7. #7
    Join Date
    Jul 2009
    Location
    Near ye village of Tardebigge!!
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    4,070

    Default

    To be honest I take most reviews with a pinch of salt.

    I remember a certain mag giving a rod a bad review because the top section was such a sloppy fit that the section came flying off 1st cast!

    The next month the mag ran a new review on a rod "selected totally at random" (or words to that effect) and what do you know? Yep high scores in all departments!!!

    We all know there is cr@p tackle about - now where are the honest reviews of the aforementioned tackle?

  8. #8
    Join Date
    Oct 2005
    Location
    Lancs
    Posts
    1,041

    Default

    The only problem being that most match anglers now only know about margin poles or gear targeted at commercial carp type waters.

    I was in a shop the other day and 6 of them were discussing tactics for a forthcoming festival. They may as well have been talking spanish.

  9. #9
    Join Date
    Jan 2002
    Location
    Subtropical Buckinghamshire
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    24,559
    Blog Entries
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    Default

    I like to read reviews of new tackle if only to see if it has a purpose. I've seen some items and had some that only deserve to be in the bin, far better had I not bought them in the first place. The Rainbow system of depth finding for poles was a definite no-no from start to finish.

    Beyond that, is the tackle any good? Well, here it might be possible to stretch a point depending on whether the manufacturer advertises with you or not. If he's spending £40,000 a year with your group, are you really going to upset him by saying it's cr@p? But is it them right to say it's marvellous and mislead all you readers?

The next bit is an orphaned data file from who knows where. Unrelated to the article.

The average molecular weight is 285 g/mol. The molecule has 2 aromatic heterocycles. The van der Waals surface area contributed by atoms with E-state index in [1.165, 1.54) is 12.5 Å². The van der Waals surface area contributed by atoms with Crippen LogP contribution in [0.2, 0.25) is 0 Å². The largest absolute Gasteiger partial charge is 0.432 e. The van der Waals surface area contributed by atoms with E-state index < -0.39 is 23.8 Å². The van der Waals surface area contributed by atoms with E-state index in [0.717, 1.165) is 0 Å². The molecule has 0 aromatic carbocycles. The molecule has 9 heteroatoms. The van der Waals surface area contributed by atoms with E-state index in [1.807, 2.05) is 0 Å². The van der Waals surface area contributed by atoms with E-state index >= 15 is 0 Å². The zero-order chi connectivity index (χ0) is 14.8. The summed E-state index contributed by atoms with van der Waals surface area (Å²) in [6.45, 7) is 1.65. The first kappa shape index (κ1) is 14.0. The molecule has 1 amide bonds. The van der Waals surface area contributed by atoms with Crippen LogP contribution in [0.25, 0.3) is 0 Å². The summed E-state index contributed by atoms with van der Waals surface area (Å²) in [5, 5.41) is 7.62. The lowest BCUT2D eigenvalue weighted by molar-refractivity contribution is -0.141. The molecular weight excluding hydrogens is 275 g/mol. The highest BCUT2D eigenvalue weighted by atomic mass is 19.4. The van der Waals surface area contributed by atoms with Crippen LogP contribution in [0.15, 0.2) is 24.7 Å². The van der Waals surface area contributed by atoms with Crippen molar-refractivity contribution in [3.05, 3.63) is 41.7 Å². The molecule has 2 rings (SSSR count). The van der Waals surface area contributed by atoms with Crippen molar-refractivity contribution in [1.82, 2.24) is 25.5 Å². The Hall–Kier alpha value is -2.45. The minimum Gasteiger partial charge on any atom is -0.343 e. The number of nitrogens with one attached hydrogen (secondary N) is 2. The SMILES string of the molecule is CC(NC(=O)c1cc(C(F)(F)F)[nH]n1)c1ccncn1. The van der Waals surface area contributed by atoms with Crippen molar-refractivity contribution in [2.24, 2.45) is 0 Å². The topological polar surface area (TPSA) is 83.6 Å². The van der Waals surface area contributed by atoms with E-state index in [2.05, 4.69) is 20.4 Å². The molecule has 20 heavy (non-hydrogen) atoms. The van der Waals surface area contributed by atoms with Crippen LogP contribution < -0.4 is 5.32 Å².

I've tried to be truthful in all of my reviews for FM. There's a Korum rod I tested that I thought was cracking and I still think so, yet I don't owe Korum anything right now. Conversly, I gave a Fox video a bad write-up, but largely because they wanted to charge £10 for it. Had they given it away, as I suggested, I would have been OK (not brilliant, but OK).

    So does it all come down to price and value for money?

    Perhaps. If someone buys a spool of line costing a fiver on your recommendation and then doesn't like it, then the buyer hasn't lost much except a little faith in you. But if he's just blown £150 on a new rod that turns out to be a stick, he'll rightly bear you a grudge for the rest of your existance. However, all I can say in my defence is, that's how I found it.

    I might have a dilemma if an advertiser sends an expensive item for testing and I think it's overpriced and not worth it. How do I treat that? PROBLEM!

    Perhaps a lesson for manufacturers - don't overprice your items, just give us good value for money.
    "I care not what others think of what I do, but I care very much about what I think of what I do! That is character!" - Theodore Roosevelt

  10. #10

    Default

    I read the review in the mags and if I can see the item being a benefit to my fishing then I'll read up on user reviews via the internet. This (F.M.) has to be the best source of reliable information there is. We have a community of top class anglers who go out their way to give advice, my most recent purchase was a couple of margin poles and it was the F.M. user reviews that made up my mind.

    As already mentioned, the advertising payment must hold sway in how the ed will portray an item, I take more stock of the articles starring guest anglers on a session, especially if they're non sponsored club matchmen as they won't use tackle that's not up to spec for their match days.